Scientists at Oxford University have spelled out how the immediate global temperature impacts of increasing and decreasing livestock numbers are undervalued, and the impact of numbers remaining stable is overvalued.
They said the different lifespans of emissions are crucial to understanding their potential to warm the earth’s atmosphere.
Carbon dioxide is an extremely long-lived gas, and accumulates in the atmosphere for as long as emissions are maintained.
Even if CO2 emissions were to cease, the warming they caused would remain relatively fixed for centuries.
“Short-lived” climate pollutants such as methane do not accumulate, thanks to their relatively rapid natural removal from the atmosphere. After causing an initial temperature rise, a sustained level of methane emissions does not cause significant continued warming.
However, this cannot be captured by the GWP100 method used to calculate how different emissions contribute to global temperature change.
Researchers from the Livestock, Environment and People project at the Oxford Martin School warned the GWP100 method obscures how different emissions contribute to global temperature change, and could put at risk efforts to limit global warming.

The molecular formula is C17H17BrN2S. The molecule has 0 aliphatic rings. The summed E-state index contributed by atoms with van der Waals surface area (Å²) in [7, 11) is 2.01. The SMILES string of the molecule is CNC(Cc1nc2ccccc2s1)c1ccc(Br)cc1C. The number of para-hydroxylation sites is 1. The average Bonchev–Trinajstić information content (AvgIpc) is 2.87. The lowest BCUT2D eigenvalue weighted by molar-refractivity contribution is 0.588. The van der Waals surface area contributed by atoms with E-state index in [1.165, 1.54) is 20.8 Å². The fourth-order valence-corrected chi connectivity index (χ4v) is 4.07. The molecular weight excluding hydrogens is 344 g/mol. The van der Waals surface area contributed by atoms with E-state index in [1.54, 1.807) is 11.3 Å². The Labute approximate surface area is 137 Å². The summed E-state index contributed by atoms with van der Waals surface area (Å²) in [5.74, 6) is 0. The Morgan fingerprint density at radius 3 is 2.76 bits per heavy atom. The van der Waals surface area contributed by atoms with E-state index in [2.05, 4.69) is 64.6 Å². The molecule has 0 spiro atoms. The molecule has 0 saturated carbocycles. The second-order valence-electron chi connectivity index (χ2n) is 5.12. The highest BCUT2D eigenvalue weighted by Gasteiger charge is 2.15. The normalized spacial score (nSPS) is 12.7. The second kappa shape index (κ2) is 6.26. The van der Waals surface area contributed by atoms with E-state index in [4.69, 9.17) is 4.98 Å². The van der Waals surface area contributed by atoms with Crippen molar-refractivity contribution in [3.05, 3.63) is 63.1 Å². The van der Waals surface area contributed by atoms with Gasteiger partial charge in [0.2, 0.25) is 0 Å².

“This has important implications for how countries work out emissions targets for different sectors,” said Dr John Lynch, lead author of the projects’s latest research paper, published in the Environmental Research Letters peer-reviewed open-access scientific journal.
The authors recommend an alternative method of calculating how emissions cause global warming, called GWP*.
Dr John Lynch said, “We can’t afford to get the maths wrong on this."
Co-author Dr Michelle Cain said: “Reducing net CO² emissions to zero is crucial to preventing further temperature rises. But the current accounting significantly underestimates the impact of increasing methane emissions, which is what’s happening at present.
“Any policy decisions which increase methane from agriculture or industry would be extremely detrimental to achieving the Paris Agreement temperature goal.”
Another co-author, Halley Professor of Physics at the University of Oxford, Raymond T Pierrehumbert, said: “In order to make sound moral judgements, one must have an accurate assessment of the consequences of various actions. The standard metrics of methane and other short-lived greenhouse gases simply do not do the maths right. They get both the short term and long term impacts wrong by substantial amounts, and are not a sound basis for planning public policy.”
The Oxford Martin School is a research and policy unit based in the Social Sciences Division of the University of Oxford.